Mr Cole has no further questions.

Mr Myers rises to re-examine Dr Rahman.

He asks him to confirm that it was put to him that the lack of explanation for killing his wife “is a gap that requires speculation.”

Dr Rahman says that if you have schizophrenia your recollection of events is likely to be even more limited.

Mr Myers asks: “Does the fact that Mr Salem has a gap in various part of his explanation require pure speculation on your behalf that schizophrenia is operative?”

DR: “The speculation is a clinical judgment based on reviewing hundreds and thousands of homicide cases. It is speculation indeed but based on that clinical experience.”

“At the end of the day these are all opinions, and in that way they are all speculation.”

Mr Myers has no further questions.

Judge Holgate asks Dr Rahman whether he attaches more importance to his clinical experience with patients or his academic study of cases.

He says a bit of both.

That concludes Dr Rahman’s evidence. He is allowed to leave court.

Judge Holgate excuses the jury for a short break.

“He said I’m sorry, then he drowned them”

Mr Cole asks Dr Rahman to look at Dr Collins’ report.

He says that Salem told Dr Collins that on the night of the killings “everything had been perfect.”

“He said there were arguments and that he had no unusual experiences on the night in question.”

GC: “That’s a gap that requires speculation to fill.”
DR: “It is.”

Mr Cole says Salem told Dr Collins that he had not heard any voices and neither had he had any hallucinations.

DR: “That is what he told Dr Collins.”

GC: “He went on to say he had no idea why he should have killed her on that night..Is that a gap?”
DR: “Absolutely.”

Mr Cole reads from Dr Collins’ report: “(Salem said) There was no final straw that made him kill her as everything was good that night. He denied hearing any voices telling him to kill his wife.”

GC: “These are potentially gaps that can support the clinical view that the mental illness that Mr Salem had played a relatively small or little role in the killings, that’s right isn’t it?

DR: “It is a possibility The reason I formed a different view is we have a number of gaps and contrary to popular belief these are not particularly unusual…I invite everyone in this court to recall what they had for breakfast two weeks ago. Human memory is actually quite fallible. This is what we don’t always take into account.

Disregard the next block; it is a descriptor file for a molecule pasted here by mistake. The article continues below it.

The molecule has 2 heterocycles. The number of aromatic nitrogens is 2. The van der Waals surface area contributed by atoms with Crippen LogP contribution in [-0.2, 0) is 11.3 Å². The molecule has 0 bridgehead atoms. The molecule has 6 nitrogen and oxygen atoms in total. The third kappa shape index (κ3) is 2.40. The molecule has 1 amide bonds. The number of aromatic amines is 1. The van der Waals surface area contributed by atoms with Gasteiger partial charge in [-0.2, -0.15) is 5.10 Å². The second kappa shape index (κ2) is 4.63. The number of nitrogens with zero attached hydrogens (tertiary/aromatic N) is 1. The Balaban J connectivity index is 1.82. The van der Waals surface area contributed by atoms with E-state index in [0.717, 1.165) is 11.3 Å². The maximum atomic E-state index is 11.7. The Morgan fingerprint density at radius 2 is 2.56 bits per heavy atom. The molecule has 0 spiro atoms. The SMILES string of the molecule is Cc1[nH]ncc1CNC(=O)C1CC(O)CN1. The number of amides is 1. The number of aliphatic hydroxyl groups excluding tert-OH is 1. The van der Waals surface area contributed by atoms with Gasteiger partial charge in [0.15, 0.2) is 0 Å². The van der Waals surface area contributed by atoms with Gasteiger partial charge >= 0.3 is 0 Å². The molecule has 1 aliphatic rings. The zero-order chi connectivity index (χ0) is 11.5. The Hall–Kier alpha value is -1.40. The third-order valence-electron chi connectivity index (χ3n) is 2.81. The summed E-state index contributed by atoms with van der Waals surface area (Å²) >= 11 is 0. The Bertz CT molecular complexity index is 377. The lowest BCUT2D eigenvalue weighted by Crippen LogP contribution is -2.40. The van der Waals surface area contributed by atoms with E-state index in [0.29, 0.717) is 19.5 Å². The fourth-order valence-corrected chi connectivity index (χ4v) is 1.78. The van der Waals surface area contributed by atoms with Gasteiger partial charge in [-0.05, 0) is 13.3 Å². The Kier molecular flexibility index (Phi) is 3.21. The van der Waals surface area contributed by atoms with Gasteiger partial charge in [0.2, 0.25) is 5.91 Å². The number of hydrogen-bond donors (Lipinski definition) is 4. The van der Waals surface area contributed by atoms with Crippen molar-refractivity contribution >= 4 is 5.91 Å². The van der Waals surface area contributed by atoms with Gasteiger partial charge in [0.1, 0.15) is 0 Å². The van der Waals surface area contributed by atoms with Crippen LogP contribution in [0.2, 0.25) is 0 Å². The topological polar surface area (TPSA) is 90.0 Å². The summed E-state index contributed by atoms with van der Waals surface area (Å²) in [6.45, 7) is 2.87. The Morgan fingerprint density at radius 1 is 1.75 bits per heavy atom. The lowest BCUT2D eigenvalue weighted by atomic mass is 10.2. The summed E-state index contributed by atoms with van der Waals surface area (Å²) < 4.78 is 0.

“In high stress situation the memory is not made properly in the mind in the first place. If the memory is not made in the mind in the first place any future recall will be faulty…

“Research has shown repeatedly the most significant issue associated with violence is drugs and alcohol but the next most significant issue we find in violence is psychosis… That’s my starting point, that’s pretty much accepted research. ”

Mr Cole says that Salem had actually recalled specific things about that night to Dr Rahman.

He asks Dr Rahman to turn to the report of an interview conducted with Salem by Dr Collins in October 2017.

He says Salem gave an account of the offence.

“It was night time my wife had put the children to bed, she came to the living room asking if I was coming to bed as well. I said in a minute. I started feeling weird…

“I don’t want to remember this it’s horrible I know it sounds crazy no one will believe me. It was 2am she was coming up telling me I needed sleep.

I was saying to my wife I would come downstairs. There weren’t any voices you know. I just felt something weird, I didn’t see the midget, I didn’t see anything. In the end I snuck out of the flat and bought four cans of cider.

“When I got in I went to the living room, she came up again. Then he describes strangling her. He then went on to describe in detail what he did to his children. He went on to say he filled the bathtub. His daughter had said something like ‘where’s mum? he said something like ‘she’s asleep what do you want?’ She said I want my mum. He filled the bathtub and told his daughter she needed to go to the toilet and then get in the bath, and then he drowned her.

He then went on to describe going into his son’s bedroom, saying ‘I’m sorry’, and then taking him to the bathroom and drowning him.

GC: “He was giving an account, it was a very similar account to what he said in March?”

Dr Rahman says that when he interviewed Salem, the defendant’s account of what happened had “a lot of gaps” in it.

“They are not necessarily contradictory but they are not the same account.”

‘Difficulty’ explaining murder of the children

Mr Cole asks him to confirm that at the time of the killings both psychiatrists agree that Salem had an abnormality of mental functioning.

He says that the disagreement is whether the abnormality “substantially impaired” Salem’s ability to understand his conduct and form a rational judgment.”

Dr Collins also differs from Dr Rahman’s assessment in whether the abnormality of mental functioning caused or significantly contributed to causing the act of killing.